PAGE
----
Rosa arkansana Porter

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Credits

Article from Bean's Trees and Shrubs Hardy in the British Isles

Recommended citation
'Rosa arkansana' from the website Trees and Shrubs Online (treesandshrubsonline.org/articles/rosa/rosa-arkansana/). Accessed 2020-10-27.

Genus

Synonyms

  • R. blanda var. arkansana (Porter) Best

Glossary

glabrous
Lacking hairs smooth. glabrescent Becoming hairless.
glandular
Bearing glands.
globose
globularSpherical or globe-shaped.
lustrous
Smooth and shiny.
receptacle
Enlarged end of a flower stalk that bears floral parts; (in some Podocarpaceae) fleshy structure bearing a seed formed by fusion of lowermost seed scales and peduncle.
simple
(of a leaf) Unlobed or undivided.

References

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Credits

Article from Bean's Trees and Shrubs Hardy in the British Isles

Recommended citation
'Rosa arkansana' from the website Trees and Shrubs Online (treesandshrubsonline.org/articles/rosa/rosa-arkansana/). Accessed 2020-10-27.

A suckering shrub up to 3 or 4 ft high, in the wild often a subshrub cut to the ground each winter; stems clad with slender, straight prickles and bristles, sometimes very densely so. Leaflets nine or eleven, more rarely seven, elliptic or sometimes obovate, 1 to 2 in. long, lustrous above, glabrous on both sides except for the sometimes downy veins beneath, edged with fairly deep, simple, eglandular teeth. Flowers pink, about 112 in. across, borne around midsummer in lateral clusters, or later at the end of strong growths from the base. Pedicels and receptacle glabrous, sometimes slightly glandular. Sepals narrow, slenderly pointed, sometimes glandular on the back. Fruits globose to pear-shaped, about 12 in. wide, smooth or slightly glandular, crowned by the usually spreading sepals.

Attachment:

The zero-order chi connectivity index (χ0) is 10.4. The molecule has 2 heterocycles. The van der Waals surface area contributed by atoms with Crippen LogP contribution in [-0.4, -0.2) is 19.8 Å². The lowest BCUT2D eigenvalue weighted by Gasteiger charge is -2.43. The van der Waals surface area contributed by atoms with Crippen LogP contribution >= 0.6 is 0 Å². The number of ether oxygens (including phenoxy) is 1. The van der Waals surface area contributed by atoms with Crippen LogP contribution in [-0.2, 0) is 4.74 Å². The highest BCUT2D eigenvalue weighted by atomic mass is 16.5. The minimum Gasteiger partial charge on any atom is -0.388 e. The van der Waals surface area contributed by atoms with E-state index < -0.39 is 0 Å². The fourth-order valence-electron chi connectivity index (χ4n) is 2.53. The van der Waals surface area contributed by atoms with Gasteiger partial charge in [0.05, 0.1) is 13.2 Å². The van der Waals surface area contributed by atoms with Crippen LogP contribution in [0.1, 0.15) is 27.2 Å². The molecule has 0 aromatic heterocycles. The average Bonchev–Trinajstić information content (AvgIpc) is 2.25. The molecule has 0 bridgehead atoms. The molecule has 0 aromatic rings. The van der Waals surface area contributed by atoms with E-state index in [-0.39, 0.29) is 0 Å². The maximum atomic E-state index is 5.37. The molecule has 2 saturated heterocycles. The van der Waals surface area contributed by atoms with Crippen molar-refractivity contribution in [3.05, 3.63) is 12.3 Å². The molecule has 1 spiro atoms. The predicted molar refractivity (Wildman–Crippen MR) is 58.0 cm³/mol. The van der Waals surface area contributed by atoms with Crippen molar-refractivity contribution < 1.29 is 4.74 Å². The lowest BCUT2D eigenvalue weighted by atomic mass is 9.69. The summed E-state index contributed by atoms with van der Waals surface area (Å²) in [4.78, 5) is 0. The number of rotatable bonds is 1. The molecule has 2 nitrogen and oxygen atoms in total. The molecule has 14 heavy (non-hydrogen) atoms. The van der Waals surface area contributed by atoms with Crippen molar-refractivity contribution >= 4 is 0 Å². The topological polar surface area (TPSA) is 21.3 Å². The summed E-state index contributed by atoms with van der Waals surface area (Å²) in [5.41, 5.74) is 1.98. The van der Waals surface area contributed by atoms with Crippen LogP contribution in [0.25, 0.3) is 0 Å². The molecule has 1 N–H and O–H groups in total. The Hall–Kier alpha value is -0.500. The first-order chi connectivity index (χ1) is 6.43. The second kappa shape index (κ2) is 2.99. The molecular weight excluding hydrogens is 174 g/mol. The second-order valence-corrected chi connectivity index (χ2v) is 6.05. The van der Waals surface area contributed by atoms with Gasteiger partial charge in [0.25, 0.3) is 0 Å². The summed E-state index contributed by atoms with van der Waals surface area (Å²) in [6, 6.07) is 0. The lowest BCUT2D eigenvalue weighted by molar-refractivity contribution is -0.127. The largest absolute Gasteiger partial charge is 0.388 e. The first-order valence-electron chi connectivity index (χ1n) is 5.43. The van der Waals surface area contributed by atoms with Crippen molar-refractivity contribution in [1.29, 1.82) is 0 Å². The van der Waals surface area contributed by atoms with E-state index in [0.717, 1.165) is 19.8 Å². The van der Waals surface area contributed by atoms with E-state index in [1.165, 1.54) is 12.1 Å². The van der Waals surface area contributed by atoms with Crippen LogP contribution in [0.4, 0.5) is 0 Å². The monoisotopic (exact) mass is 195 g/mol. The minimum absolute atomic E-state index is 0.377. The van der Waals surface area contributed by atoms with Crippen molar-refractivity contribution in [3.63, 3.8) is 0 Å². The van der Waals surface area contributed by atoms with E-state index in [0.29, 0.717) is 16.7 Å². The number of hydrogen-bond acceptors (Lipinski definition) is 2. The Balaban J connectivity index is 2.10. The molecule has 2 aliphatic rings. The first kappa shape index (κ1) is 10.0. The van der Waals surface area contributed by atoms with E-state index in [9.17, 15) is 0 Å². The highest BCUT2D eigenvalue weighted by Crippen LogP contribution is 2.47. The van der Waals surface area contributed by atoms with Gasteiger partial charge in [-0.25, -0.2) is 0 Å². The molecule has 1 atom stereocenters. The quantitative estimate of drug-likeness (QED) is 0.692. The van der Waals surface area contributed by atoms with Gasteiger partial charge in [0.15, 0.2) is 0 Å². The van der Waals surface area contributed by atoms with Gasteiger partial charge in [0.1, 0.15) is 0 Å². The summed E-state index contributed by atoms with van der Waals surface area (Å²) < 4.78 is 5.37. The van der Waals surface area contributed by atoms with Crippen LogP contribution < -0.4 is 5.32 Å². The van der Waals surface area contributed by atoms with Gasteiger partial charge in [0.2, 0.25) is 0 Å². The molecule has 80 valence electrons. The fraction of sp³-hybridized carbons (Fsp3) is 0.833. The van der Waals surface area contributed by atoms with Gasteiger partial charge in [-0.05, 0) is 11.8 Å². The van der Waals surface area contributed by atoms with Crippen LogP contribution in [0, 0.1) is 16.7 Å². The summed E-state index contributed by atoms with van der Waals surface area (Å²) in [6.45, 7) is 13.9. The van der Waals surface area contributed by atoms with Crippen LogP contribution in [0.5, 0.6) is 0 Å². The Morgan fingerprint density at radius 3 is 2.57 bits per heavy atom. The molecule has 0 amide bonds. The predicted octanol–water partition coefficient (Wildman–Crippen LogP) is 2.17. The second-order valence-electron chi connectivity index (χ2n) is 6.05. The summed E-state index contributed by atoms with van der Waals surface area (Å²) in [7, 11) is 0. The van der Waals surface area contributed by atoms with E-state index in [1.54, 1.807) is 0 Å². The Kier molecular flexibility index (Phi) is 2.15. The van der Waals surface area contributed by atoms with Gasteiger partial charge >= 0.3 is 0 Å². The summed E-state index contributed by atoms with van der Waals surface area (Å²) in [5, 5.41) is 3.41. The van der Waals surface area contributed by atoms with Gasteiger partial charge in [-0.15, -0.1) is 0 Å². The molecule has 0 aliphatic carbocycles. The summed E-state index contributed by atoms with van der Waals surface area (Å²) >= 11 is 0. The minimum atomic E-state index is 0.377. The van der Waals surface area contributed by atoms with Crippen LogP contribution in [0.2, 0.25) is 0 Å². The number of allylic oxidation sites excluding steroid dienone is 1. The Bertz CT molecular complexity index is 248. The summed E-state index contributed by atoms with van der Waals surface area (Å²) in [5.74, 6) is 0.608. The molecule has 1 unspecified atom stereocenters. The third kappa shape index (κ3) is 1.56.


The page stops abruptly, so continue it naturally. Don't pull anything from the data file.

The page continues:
Native of the central USA from Wisconsin and Minnesota to Colorado and Kansas.


var. suffulta (Greene) Cockerell

Synonyms
R. suffulta Greene
R. pratincola Greene
R. heliophila Greene
R. arkansoides Schneid

Rachis and underside of leaflets downy. More widely distributed than the typical state and extending into Canada.R. arkansana has never been much cultivated in Britain, but it is an interesting rose owing to its ability to flower on strong shoots of the current season, and is by all accounts a pretty one, especially its var. suffulta, of which there are forms with white and with deep pink flowers, and two named clones with double flowers – ‘Woodrow’ and ‘John Allen’. Some hybrids have been raised from the var. suffulta in the USA.R. alcea Greene is closely allied to R. arkansana var. suffulta, but more glandular. Another ally of R. arkansana is the Californian R. spithamea S. Wats.

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